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Triadic Equal Rights

by Guitar Department Professor Mick Goodrick 67


from Berklee Today, Summer 1999, Volume 11, number 1 reprinted by permission If you ask just about any guitarist which of the four triad types they know best, many will say they know the major and minor types better than diminished or augmented types. There is a statistical reason for this. If you examine all of the diatonic triads occurring in the major, melodic minor, and harmonic minor scales, youll discover that major and minor triads occur 66.7 percent of the time. Diminished and augmented triads occur about 23.8 percent and 9.5 percent of the time respectively. In order to develop our skills with diminished and augmented triads, we need to change the bias. This can easily be accomplished with a little bit of math. Table 1 lists 24 different sequences using the four triads. Since each triad type appears only once in each of the sequences, the bias is changed so that each one occurs 25 percent of the time. I guess you could see this as a move toward triadic equal rights. Lets look at line 11 on table 1. Its pattern is diminished, minor, augmented, major. To become more familiar with all triad types, we can take this sequence through various root progressions, tonic systems, and scale cycles. The objective is to voice lead the triads using common tones, stepwise motion, or the smallest possible leaps as each individual voice moves to the next chord. The upper staff shows the sequence in close-voiced chords; the lower staff shows the same sequence with open voicings. Example 1 shows sequence number 11 (diminished, minor, augmented, major) moving through a root progression of ascending perfect fourths starting on C. For example 2, lets work with sequence number 6 (minor, augmented, major, diminished). This time we will use the harmonic minor scale with a cycle three root progression (roots ascending diatonically in thirds). Notice that you have to move through the cycle four times before the first chord, C minor, returns. In addition to the 24 sequences that use all four triads, you can make another 12 sequences of three triads that include both the augmented and diminished chords and either a major or minor chord (see table 2). Example 3 shows sequence 10 with a cycle five root progression (roots ascending in diatonic fifths) moving up the melodic minor scale. In addition to finding these to be great theoretical exercises, you may find that these triad sequences (or parts of them) actually sound pretty interesting. Personally, I favor the sonority of the open triads, but the close position voicings are equally useful. Good luck!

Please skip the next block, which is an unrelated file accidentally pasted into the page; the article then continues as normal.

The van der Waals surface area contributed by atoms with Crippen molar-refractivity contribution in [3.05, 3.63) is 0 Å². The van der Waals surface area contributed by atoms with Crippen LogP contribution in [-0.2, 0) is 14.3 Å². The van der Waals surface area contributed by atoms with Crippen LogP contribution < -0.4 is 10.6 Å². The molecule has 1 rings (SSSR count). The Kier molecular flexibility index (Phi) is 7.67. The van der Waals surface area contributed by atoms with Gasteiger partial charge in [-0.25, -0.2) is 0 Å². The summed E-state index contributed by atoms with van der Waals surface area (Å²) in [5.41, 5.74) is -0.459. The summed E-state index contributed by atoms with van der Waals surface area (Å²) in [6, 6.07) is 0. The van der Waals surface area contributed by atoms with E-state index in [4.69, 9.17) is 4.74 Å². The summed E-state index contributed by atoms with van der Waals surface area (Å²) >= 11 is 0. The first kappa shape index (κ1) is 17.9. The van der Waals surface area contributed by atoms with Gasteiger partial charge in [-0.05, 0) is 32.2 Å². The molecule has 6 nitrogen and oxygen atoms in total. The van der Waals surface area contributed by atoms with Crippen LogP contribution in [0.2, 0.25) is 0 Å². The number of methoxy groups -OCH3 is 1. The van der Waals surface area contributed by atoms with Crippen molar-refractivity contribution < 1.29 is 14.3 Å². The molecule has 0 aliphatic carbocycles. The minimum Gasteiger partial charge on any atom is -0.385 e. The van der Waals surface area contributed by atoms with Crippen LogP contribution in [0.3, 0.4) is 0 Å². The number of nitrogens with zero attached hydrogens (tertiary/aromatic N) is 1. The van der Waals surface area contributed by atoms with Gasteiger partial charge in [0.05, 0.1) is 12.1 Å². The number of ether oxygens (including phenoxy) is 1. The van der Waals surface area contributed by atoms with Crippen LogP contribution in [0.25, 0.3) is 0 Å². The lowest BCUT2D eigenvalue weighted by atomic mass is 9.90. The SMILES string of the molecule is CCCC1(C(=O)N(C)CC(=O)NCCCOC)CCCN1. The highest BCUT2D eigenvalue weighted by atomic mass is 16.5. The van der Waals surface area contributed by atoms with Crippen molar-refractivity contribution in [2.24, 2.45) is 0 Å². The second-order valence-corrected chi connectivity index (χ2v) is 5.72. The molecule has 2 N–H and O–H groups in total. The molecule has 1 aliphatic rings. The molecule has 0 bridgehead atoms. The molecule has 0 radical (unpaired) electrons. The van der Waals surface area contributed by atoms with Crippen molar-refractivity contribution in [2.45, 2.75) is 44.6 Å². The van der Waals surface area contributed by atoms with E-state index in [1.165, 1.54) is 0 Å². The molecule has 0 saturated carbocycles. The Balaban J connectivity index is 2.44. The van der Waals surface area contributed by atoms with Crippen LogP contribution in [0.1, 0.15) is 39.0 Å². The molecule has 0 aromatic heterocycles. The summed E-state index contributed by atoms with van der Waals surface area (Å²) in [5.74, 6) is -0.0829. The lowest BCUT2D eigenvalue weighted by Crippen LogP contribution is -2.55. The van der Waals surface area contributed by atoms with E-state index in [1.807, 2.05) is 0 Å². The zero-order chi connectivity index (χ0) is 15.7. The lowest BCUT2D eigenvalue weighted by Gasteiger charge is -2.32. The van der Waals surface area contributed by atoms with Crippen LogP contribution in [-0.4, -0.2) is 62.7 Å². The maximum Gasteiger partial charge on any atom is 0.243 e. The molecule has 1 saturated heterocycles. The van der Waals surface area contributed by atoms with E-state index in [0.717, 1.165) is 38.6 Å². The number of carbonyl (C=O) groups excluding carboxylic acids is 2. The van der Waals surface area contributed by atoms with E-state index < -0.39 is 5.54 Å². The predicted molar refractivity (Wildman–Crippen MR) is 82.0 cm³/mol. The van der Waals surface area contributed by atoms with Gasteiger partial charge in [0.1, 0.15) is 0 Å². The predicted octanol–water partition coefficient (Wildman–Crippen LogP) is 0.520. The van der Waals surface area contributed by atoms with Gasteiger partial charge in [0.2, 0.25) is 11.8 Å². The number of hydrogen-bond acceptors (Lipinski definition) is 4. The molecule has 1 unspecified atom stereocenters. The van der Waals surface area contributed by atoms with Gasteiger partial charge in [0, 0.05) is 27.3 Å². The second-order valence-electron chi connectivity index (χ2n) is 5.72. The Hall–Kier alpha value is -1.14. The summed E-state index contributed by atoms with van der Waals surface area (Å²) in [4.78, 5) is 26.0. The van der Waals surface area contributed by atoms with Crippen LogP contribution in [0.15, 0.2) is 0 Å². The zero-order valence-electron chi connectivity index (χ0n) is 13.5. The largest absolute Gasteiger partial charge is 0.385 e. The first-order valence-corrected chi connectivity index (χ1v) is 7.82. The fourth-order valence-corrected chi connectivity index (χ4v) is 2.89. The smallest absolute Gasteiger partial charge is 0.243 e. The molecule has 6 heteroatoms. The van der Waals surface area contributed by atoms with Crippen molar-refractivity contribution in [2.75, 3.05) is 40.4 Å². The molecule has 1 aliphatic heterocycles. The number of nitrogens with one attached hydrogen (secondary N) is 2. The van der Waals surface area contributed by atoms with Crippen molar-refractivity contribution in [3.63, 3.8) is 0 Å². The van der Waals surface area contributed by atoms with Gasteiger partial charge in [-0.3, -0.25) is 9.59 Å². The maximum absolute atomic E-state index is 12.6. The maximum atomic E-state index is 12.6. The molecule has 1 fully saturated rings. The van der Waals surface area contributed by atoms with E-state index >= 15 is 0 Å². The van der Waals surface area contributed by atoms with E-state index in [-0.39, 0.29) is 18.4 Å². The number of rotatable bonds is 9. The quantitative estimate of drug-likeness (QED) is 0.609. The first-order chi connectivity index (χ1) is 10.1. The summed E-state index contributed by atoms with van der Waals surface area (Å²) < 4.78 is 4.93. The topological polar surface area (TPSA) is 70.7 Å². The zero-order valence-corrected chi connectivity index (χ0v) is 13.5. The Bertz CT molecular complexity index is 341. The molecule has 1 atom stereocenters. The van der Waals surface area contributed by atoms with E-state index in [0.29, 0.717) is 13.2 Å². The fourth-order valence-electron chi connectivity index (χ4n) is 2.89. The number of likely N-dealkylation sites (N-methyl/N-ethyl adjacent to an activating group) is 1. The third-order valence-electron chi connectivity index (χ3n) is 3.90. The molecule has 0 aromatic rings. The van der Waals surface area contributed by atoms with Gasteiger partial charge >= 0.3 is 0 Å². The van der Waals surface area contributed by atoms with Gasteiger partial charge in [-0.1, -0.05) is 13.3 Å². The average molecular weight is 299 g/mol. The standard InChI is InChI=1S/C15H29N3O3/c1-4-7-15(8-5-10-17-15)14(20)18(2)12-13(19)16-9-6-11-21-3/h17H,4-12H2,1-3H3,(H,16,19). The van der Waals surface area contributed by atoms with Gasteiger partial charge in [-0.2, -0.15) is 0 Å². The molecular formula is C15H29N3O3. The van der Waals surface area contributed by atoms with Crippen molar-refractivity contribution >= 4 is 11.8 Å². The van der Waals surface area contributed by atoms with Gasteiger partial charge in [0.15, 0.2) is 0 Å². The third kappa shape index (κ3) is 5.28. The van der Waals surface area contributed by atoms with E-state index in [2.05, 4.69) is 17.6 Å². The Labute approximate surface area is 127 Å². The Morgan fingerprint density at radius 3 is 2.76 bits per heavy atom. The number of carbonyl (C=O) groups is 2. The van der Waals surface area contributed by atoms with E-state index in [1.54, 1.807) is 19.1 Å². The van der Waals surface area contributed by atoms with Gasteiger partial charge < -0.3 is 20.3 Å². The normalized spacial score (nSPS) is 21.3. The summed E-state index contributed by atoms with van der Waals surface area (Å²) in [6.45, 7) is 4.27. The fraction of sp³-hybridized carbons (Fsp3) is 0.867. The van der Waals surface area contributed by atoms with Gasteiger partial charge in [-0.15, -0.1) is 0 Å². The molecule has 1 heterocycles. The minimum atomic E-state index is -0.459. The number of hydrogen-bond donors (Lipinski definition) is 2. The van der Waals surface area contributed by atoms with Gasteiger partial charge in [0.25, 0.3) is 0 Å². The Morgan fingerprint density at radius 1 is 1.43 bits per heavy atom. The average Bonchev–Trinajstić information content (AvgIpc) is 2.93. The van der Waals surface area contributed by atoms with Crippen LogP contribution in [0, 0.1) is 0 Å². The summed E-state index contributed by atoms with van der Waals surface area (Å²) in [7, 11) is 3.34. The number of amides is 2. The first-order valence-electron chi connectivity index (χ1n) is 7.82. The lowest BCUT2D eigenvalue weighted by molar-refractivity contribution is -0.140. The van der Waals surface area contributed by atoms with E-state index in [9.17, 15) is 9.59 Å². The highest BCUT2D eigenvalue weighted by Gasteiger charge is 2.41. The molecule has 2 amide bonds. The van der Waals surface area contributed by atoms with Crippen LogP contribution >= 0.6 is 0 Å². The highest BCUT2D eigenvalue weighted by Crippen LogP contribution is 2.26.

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Table 1
1. maj, min, dim, aug 2. min, dim, aug, major 3. dim, aug, maj, min 4. aug, maj, min, dim 5. maj, dim, aug, min 6. min, aug, maj, dim 7. dim, maj, min, aug 8. aug, min, dim, maj 9. maj, aug, min, dim 10. min, maj, dim, aug 11. dim, min, aug, maj 12. aug, dim, maj, min 13. maj, dim, min, aug 14. min, aug, dim, maj 15. dim, maj, aug, min 16. aug, min, maj, dim 17. maj, min, aug, dim 18. min, dim, maj, aug 19. dim, aug, min, maj 20. aug, maj, dim, min 21. maj, aug, dim, min 22. min, maj, aug, dim 23. dim, min, maj, aug 24. aug, dim, min, maj

Table 2
1. maj, dim, aug 2. dim, aug, major 3. aug, maj, min 4. maj, aug, dim 5. aug, dim, maj 6. dim, maj, aug 7. min, dim, aug 8. dim, aug, min 9. aug, min, dim 10. min, aug, dim 11. aug, dim, min 12. dim, min, aug

Example 1: Table 1, #11 (diminished, minor, augmented, minor) through cycle 4


C F B

b+

& c bb b &c b
C

b #b nbb + Eb F Bb # b b bb

bb
A

b b b

b F #+ B bb ##n ## + B D bF# b # b n # # #
D -

# n # A- D+ G E b # # b

+
AD G

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b+ G B b b &c + G B C- E b b b &c
C- E

Example 2: Table 1, #6 (minor, augmented, major, diminished) through harmonic minor, cycle 3
D-

+ Ab C + E bG bb bb b b # n # n b n + Ab C + DF E bG # n b b bb #n b b b n
F

## nbn b # n # n +
D B

b b
A

F-

F-

b+ b + Ab
A C-

b b b C Eb b b
C E

+
GB D F

& b n # # n b nb + D F GB # b n b n & # n b

b C+ bbb # nn + A bC bb # n b n
A -

B-

n bb Eb b n b

nbb G b b

# ## nn b + F A b BD # # n # n b
+ +
D-

w bw w
C-

w bw w
b+ b + Eb b
E

+ 3 b bb nb# &4 D+ CG b b bb n 3 &4 #


CG

Example 3: Table 2, #10 (minor, augmented, diminished) through melodic minor, cycle 5

b B + bb #n B+ AEb b b n#
AE D

b bb n # b # b b n
FC G

F-

D-

b b
A

B-

& # # &
B-

bb b

+
C G-

+
A

#n + #
C

b b
G-

b n## A+ D b n #

b bbb E bb b b

E -

+
F C-

# F+ B n #

. b ..
C-

b . ..

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